Science Lab

There is a great program called Science Lab that is held every day of the week. There are three one-hour long lab projects on different subjects held each afternoon starting at 1:15. My six year old son and I have done three of the labs so far. They are real content-filled activities, not simply empty play.

We did a lab about copper. We dissolved copper sulfate in hot water, then used a mild acid (ascorbic acid) to precipitate out pure copper. We collected the pure copper and added gum arabic to make a sort of paint. A button battery holder and LED were attached to a card that was printed with the circuit diagram. Then we connected the battery to the LED by painting a circuit with the copper paint we had made.


Circuit Wired Up Using Copper Paint Made in the Lab

Another lab was about ice cream. The concept was to demonstrate how adding salt to ice lowers it’s melting point which is needed to make the ingredients cold enough to form ice cream. After the salt was added to a bucket of ice the ice cream ingredients were added to a metal cup inset into the ice and whisked (for a long time) to make ice cream.


Making Ice Cream the Hard Way

The third lab we did was about bacteria. We made our own hand gel using water, cabopol (thickening agent), alcohol, triethanolamine (surfactant), and triclosan which is the actual anti-bacterial agent. Kids got to choose a food color and fragrance to add to their gel. The lab leader talked about helpful and harmful types of bacteria.


Learning About Helpful and Harmful Bacteria

Then the kids took at a look at several types of bacteria using microscopes set up in the Science Lab.


Viewing Bacteria Under the Microscope

Maker Space

They also have a nice looking Maker Space at Science Square. There have not been any Maker activities on the days we have been there but we want to join them when we can.


Maker Space at Science Square

It looks like they do some fun projects for kids, like these doodle bots.


Doodle Bots Made at Maker Space at Science Square


Science Square is located in Bangkok on the top floor of Chamchuri Square. That makes it easy to reach by public transportation for people in Bangkok – the Sam Yan subway station is located right at Chamchuri Square.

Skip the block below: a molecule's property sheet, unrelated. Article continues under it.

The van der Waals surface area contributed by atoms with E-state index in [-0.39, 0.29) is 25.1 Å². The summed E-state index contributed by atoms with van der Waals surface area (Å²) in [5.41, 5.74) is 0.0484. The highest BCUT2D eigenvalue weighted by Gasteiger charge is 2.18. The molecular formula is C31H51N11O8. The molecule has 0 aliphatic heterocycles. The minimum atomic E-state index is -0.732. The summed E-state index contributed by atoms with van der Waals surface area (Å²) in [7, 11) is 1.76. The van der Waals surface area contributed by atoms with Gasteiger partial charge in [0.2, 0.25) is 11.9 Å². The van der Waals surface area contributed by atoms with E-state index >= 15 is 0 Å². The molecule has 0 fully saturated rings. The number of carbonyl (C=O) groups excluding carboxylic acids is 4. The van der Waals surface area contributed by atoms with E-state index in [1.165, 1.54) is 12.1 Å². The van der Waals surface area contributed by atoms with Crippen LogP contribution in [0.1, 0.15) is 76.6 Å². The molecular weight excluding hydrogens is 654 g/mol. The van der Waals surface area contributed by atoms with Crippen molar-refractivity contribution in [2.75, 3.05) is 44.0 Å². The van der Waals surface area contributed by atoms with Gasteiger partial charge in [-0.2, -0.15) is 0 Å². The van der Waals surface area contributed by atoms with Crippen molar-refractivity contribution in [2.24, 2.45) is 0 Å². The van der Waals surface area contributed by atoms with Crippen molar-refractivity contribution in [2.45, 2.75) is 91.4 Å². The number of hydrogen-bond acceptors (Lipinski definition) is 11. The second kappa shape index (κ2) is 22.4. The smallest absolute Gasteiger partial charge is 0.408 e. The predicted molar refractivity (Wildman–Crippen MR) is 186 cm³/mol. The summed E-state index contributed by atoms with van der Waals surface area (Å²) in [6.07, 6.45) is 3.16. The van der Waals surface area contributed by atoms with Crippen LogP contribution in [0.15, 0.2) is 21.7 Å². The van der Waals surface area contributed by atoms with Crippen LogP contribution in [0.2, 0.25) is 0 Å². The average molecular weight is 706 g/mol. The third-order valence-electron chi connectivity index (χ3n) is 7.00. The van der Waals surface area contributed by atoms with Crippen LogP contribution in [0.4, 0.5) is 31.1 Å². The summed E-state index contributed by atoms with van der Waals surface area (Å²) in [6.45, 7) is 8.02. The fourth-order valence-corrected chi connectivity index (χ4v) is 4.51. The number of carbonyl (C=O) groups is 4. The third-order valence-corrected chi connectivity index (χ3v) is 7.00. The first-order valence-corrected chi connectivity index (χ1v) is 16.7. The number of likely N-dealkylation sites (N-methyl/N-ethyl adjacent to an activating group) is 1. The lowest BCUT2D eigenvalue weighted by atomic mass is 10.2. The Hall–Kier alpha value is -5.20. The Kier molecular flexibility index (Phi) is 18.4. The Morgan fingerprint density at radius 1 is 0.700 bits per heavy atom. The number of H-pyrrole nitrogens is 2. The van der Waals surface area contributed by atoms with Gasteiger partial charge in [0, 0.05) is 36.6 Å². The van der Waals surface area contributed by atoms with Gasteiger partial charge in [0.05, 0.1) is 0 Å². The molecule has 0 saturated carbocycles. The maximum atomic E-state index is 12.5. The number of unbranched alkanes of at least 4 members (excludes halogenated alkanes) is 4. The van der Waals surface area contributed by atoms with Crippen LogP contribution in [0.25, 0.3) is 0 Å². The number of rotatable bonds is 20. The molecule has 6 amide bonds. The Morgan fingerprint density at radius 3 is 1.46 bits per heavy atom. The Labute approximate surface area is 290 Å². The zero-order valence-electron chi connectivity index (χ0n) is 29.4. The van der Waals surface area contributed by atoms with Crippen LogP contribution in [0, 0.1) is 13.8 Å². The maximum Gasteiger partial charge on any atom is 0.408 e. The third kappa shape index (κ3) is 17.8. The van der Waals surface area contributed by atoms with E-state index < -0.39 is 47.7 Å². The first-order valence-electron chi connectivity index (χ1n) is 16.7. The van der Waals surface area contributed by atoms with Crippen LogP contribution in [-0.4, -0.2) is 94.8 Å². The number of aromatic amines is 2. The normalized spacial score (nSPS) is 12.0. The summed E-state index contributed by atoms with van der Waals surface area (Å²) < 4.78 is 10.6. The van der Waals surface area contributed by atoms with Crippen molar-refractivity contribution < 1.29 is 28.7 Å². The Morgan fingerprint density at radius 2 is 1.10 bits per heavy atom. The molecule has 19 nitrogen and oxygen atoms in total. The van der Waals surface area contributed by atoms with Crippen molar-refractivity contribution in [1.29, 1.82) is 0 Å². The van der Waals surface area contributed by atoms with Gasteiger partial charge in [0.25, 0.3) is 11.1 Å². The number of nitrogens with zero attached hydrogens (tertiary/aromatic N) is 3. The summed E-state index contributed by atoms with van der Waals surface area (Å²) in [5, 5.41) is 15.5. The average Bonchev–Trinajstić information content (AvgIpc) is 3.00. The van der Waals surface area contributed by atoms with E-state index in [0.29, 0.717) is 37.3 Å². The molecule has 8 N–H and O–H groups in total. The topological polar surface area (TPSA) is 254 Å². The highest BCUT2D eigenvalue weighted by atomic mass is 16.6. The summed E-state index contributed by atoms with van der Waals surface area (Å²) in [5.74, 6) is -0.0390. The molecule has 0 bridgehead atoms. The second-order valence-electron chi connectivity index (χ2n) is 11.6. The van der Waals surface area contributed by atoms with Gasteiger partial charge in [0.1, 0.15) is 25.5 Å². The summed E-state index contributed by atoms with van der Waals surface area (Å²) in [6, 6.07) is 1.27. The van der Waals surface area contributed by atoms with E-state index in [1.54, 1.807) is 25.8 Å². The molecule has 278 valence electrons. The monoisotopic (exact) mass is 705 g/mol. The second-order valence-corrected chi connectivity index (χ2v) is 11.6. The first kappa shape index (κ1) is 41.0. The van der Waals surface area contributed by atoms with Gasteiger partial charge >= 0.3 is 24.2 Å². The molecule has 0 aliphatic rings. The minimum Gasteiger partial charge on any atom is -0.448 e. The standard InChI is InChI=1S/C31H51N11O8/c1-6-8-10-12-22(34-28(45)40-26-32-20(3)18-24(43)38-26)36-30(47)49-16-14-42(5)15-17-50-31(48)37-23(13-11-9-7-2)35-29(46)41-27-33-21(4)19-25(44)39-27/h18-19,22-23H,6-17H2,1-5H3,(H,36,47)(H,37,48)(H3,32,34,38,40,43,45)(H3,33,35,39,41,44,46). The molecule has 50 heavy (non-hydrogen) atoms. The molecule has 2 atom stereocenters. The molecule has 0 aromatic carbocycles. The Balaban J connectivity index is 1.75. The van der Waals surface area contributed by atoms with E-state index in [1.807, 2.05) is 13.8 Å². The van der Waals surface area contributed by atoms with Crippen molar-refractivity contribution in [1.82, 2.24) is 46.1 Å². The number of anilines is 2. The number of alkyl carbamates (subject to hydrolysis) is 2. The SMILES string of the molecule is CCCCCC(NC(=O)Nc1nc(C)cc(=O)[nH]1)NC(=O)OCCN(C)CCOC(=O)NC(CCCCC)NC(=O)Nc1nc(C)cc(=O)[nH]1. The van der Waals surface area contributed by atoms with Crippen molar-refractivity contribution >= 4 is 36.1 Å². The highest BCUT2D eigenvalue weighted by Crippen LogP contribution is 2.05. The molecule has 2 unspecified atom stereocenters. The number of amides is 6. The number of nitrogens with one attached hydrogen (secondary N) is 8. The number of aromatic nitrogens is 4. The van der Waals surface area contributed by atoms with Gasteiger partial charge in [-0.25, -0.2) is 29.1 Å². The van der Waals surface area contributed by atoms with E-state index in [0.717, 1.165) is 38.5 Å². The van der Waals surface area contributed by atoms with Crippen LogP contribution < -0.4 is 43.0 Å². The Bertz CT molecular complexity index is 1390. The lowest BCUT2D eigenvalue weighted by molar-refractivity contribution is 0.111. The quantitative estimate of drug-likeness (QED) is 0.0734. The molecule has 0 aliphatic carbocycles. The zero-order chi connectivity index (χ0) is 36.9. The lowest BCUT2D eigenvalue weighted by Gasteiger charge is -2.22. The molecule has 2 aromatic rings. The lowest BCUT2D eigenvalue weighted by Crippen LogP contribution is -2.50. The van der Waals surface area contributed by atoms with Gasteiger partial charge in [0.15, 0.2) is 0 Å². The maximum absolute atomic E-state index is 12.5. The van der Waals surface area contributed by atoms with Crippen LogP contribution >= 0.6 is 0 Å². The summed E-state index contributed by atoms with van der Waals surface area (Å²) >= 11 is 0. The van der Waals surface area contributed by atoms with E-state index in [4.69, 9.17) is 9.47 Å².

I recently finished the Data Science Specialization offered by Coursera. It is a nine course sequence that covers all aspects of data science, from finding and cleaning data, to creating reproducible research, applying regression models and machine learning, and producing data products. The final class is called Developing Data Products and we were required to develop a project for it. For my project I created an interactive data visualization of data scientist jobs worldwide that I call “Where The Jobs Are”. The app processes data scientist job listings obtained from the API, showing numbers of jobs and salary ranges in bar charts and box plots by region. Users can drill down one level by selecting the region and see jobs by city. They can also see job listing details and click through to the actual job advertisement.

The app is built with R and Shiny, while the Careerjet API is accessed with a Python script. Here are a couple of screenshots.











A year ago came the announcement of a huge barter deal wherein Thailand would pay China for equipment for a high-speed rail project. The plan was for two links, one that passed through Chiang Mai in the north of Thailand to Bangkok, and another that passed through Sakon Nakhon in the northeast of Thailand and then on to Bangkok.

According to Forbes, the new military government of Thailand announced that the deal is off. It’s not really clear why. Maybe the details turned out to be unattractive for either side. Maybe all that stockpiled rice that was planned for the barter isn’t really in the silos or is already rotten – there’s been plenty of searching and posturing in previous months about it.

Forbes says this would have the been the biggest barter deal of its type in history. The most interesting aspect of the high speed rail project is that if it ever does get completed it will provide a very valuable route from mainland China all the way to Singapore. Goods, people, and troops (as needed) will be able to be rapidly and relatively inexpensively shipped a long way.